By James David Patrick
In the 21st century, comedy has become a tough sell. The genre doesn’t translate to the international marketplace, where an ever increasing percentage of dollars are made, and domestic audiences are justifiably skeptical. Laughs have been largely co-opted by the spectacle films. Obviously, comedies still get released. There will always be a market for light entertainment – but how many truly great comedies have you seen in the last ten years? Twenty years? The R-rated comedy has gone almost entirely extinct and the genre’s quality, overall, has been in steady decline.
Due to wary audiences and mishandled Hollywood marketing, many wonderfully comic movies often fly under the radar. Some become cult hits through home video and streaming, but others just disappear entirely. I’ve set out to highlight 10 comedies released between 2000 and 2009, one for each year – that you might possibly have missed. I’m not aiming for hugely deep cuts or widely derided movies that just got a bum rap. Otherwise, you’d be reading an attempt to sell you on Monkeybone (yes, really), Keeping the Faith, Youth in Revolt, The Goods, Igby Goes Down, Heartbreakers, and You Kill Me. Maybe rent those while you’re at it. Since there’s such a dearth, we need to do a better job of celebrating the great comedies that do get made. You can never have enough funny.
Betty (Renee Zellweger), a small-town waitress and soap opera fanatic, falls in love with a character on her favorite television show, “A Reason to Love.” After a personal trauma, she conflates the real world with the soap opera. Zellweger hangs the film on her charming performance and the interaction between Morgan Freeman and Chris Rock as would be hit men lends the film an overt edge we’ve come to expect from Neil LaBute. Some of the filler feels more like a sitcom than a feature film, but the overall package combines unsettling blend of black humor and dark psychosis laced with sugary surface levity.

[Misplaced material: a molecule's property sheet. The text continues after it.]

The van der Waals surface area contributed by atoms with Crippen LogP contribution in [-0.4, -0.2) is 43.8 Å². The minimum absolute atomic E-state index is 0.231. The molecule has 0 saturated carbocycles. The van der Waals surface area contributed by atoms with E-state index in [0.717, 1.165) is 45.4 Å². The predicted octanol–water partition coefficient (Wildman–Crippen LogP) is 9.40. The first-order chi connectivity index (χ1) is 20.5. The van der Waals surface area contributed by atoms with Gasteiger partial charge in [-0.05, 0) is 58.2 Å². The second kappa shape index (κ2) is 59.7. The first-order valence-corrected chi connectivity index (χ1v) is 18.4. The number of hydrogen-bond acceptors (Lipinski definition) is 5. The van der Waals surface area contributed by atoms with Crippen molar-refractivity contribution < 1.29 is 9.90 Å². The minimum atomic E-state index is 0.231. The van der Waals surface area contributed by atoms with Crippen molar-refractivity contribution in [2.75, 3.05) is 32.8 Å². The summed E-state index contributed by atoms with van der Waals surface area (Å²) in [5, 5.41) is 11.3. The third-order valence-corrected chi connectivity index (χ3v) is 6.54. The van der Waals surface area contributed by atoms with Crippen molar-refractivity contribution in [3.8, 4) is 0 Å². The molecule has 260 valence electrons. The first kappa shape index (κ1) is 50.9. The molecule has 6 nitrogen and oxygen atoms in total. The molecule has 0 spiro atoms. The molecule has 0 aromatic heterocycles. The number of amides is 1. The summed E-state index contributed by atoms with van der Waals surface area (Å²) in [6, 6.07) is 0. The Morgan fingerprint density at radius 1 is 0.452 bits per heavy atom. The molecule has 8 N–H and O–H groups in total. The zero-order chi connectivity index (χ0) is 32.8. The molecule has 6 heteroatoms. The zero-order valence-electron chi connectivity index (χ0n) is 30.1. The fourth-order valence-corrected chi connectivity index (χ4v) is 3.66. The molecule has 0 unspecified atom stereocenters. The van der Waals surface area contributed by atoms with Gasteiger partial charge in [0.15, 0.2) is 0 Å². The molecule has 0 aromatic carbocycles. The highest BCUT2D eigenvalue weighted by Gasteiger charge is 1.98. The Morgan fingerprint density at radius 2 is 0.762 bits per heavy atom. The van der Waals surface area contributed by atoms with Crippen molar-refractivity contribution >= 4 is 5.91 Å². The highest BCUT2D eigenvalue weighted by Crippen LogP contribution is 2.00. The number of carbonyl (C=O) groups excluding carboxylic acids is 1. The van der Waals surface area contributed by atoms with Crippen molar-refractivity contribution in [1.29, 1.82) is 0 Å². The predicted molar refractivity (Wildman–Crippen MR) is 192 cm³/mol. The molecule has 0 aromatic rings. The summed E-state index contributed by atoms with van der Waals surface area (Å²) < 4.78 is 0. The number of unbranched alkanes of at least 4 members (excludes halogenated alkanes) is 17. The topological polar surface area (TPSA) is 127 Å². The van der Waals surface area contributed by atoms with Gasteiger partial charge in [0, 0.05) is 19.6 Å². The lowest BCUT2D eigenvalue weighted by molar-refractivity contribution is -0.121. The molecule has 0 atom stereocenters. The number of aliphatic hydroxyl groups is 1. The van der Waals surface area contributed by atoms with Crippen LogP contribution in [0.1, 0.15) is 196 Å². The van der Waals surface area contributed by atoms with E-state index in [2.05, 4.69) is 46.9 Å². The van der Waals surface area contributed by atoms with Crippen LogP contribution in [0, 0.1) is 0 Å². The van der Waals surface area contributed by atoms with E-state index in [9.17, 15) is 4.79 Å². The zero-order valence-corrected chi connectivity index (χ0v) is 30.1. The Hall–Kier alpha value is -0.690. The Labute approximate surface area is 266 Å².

Few post-2000 comedies were as instantly quotable or singularly unique as Wet Hot American Summer. Taking place over a single day at a summer camp in the 1980s, the brainchild of The State alums David Wain and Michael Showalter should be instantly relatable to anyone who lived through those mosquito-infested Bacchanals. You’d be challenged to find an effective comedy that’s as narratively and structurally weird as Wet Hot.
It’s still a mystery to me that this Barry Sonnenfeld comedy was met with such indifference in 2002. Sure, it’s slapsticky, overly broad and features the most garish hallucinogenic frog that’s ever graced the silver screen, but Robert Ramsay’s script based on the Dave Barry novel features quotable lines and a manic screwball energy that’s rarely seen this side of 1950. Whenever my wife and I drive into the airport, we can’t help but say “We’re arriving, but we’re departing…” The cast alone should pique some interest. Tim Allen, Rene Russo, Patrick Warburton, Ben Foster, Zooey Deschanel, Stanley Tucci, Tom Sizemore, Johnny Knoxville, Dennis Farina, Janeane Garofalo, Heavy D, Omar Epps. Jason Lee, Andy Richter, Sofia Vergara… all involved in a plot about a nuclear suitcase pulling the aforementioned ensemble into indecipherable Florida-based hijinks.
From the director that brought you Ant-Man! Ewan MacGregor and Rene Zellweger star in this post-modern homage to the Doris Day-Rock Hudson 1960s sex comedies. It’s fun and colorful and maybe leans too hard on the nudge nudge wink wink, but I’ll never complain too vociferously about a slightly stray tone when a filmmaker tries to stick the landing on something as audacious as this. It doesn’t hurt to have a deep love for 60’s aesthetics, but anyone should be able to step in and enjoy Down With Love. (When I first started this list, I never thought I’d include two Rene Zellweger films.)